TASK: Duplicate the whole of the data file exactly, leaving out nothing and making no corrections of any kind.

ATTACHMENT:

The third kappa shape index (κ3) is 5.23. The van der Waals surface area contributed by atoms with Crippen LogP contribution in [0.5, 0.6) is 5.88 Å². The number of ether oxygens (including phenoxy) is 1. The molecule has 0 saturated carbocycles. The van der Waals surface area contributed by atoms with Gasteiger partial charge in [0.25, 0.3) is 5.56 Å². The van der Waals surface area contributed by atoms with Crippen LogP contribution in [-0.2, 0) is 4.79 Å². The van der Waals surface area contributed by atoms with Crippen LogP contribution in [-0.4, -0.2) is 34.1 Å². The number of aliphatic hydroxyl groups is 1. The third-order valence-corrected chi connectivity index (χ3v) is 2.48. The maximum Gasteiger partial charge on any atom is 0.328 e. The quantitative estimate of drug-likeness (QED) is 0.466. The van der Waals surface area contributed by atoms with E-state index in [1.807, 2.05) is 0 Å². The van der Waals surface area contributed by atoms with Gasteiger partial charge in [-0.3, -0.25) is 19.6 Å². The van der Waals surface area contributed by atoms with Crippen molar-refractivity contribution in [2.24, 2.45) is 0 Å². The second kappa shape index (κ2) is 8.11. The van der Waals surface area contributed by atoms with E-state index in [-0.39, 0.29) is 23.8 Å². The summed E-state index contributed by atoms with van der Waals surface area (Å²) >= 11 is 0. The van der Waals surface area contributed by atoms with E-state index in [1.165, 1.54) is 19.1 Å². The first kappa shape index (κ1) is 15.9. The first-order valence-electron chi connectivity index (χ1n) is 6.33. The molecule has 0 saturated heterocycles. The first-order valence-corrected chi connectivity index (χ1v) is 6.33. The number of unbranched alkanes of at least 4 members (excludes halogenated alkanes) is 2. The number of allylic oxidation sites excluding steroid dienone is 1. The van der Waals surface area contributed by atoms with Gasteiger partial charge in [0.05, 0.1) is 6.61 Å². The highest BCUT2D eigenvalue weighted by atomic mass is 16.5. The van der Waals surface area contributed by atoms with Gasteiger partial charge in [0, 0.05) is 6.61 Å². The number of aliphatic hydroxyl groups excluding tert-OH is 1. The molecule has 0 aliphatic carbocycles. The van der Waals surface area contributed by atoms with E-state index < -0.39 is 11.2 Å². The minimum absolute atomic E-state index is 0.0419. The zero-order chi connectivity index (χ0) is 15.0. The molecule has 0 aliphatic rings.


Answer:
The third kappa shape index (κ3) is 5.23. The van der Waals surface area contributed by atoms with Crippen LogP contribution in [0.5, 0.6) is 5.88 Å². The number of ether oxygens (including phenoxy) is 1. The molecule has 0 saturated carbocycles. The van der Waals surface area contributed by atoms with Gasteiger partial charge in [0.25, 0.3) is 5.56 Å². The van der Waals surface area contributed by atoms with Crippen LogP contribution in [-0.2, 0) is 4.79 Å². The van der Waals surface area contributed by atoms with Crippen LogP contribution in [-0.4, -0.2) is 34.1 Å². The number of aliphatic hydroxyl groups is 1. The third-order valence-corrected chi connectivity index (χ3v) is 2.48. The maximum Gasteiger partial charge on any atom is 0.328 e. The quantitative estimate of drug-likeness (QED) is 0.466. The van der Waals surface area contributed by atoms with E-state index in [1.807, 2.05) is 0 Å². The van der Waals surface area contributed by atoms with Gasteiger partial charge in [-0.3, -0.25) is 19.6 Å². The van der Waals surface area contributed by atoms with Crippen molar-refractivity contribution in [2.24, 2.45) is 0 Å². The second kappa shape index (κ2) is 8.11. The van der Waals surface area contributed by atoms with E-state index in [-0.39, 0.29) is 23.8 Å². The summed E-state index contributed by atoms with van der Waals surface area (Å²) >= 11 is 0. The van der Waals surface area contributed by atoms with E-state index in [1.165, 1.54) is 19.1 Å². The first kappa shape index (κ1) is 15.9. The first-order valence-electron chi connectivity index (χ1n) is 6.33. The molecule has 0 saturated heterocycles. The first-order valence-corrected chi connectivity index (χ1v) is 6.33. The number of unbranched alkanes of at least 4 members (excludes halogenated alkanes) is 2. The number of allylic oxidation sites excluding steroid dienone is 1. The van der Waals surface area contributed by atoms with Gasteiger partial charge in [0.05, 0.1) is 6.61 Å². The highest BCUT2D eigenvalue weighted by atomic mass is 16.5. The van der Waals surface area contributed by atoms with Gasteiger partial charge in [0, 0.05) is 6.61 Å². The number of aliphatic hydroxyl groups excluding tert-OH is 1. The molecule has 0 aliphatic carbocycles. The van der Waals surface area contributed by atoms with E-state index < -0.39 is 11.2 Å². The minimum absolute atomic E-state index is 0.0419. The zero-order chi connectivity index (χ0) is 15.0. The molecule has 0 aliphatic rings.